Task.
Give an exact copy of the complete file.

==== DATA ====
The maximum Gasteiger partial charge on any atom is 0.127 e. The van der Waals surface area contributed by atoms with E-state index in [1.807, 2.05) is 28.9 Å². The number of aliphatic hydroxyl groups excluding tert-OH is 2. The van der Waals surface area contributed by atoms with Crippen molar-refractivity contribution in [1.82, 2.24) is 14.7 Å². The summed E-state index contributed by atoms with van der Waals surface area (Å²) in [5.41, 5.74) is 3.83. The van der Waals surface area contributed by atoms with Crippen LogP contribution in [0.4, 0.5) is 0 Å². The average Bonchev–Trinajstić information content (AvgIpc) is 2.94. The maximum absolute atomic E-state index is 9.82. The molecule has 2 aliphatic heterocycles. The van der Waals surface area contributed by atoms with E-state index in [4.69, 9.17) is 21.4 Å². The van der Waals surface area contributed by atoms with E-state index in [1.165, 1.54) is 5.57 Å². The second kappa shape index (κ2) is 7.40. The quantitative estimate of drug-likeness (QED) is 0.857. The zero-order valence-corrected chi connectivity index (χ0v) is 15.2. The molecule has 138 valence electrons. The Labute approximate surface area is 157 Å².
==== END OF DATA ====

The maximum Gasteiger partial charge on any atom is 0.127 e. The van der Waals surface area contributed by atoms with E-state index in [1.807, 2.05) is 28.9 Å². The number of aliphatic hydroxyl groups excluding tert-OH is 2. The van der Waals surface area contributed by atoms with Crippen molar-refractivity contribution in [1.82, 2.24) is 14.7 Å². The summed E-state index contributed by atoms with van der Waals surface area (Å²) in [5.41, 5.74) is 3.83. The van der Waals surface area contributed by atoms with Crippen LogP contribution in [0.4, 0.5) is 0 Å². The average Bonchev–Trinajstić information content (AvgIpc) is 2.94. The maximum absolute atomic E-state index is 9.82. The molecule has 2 aliphatic heterocycles. The van der Waals surface area contributed by atoms with E-state index in [4.69, 9.17) is 21.4 Å². The van der Waals surface area contributed by atoms with E-state index in [1.165, 1.54) is 5.57 Å². The second kappa shape index (κ2) is 7.40. The quantitative estimate of drug-likeness (QED) is 0.857. The zero-order valence-corrected chi connectivity index (χ0v) is 15.2. The molecule has 138 valence electrons. The Labute approximate surface area is 157 Å².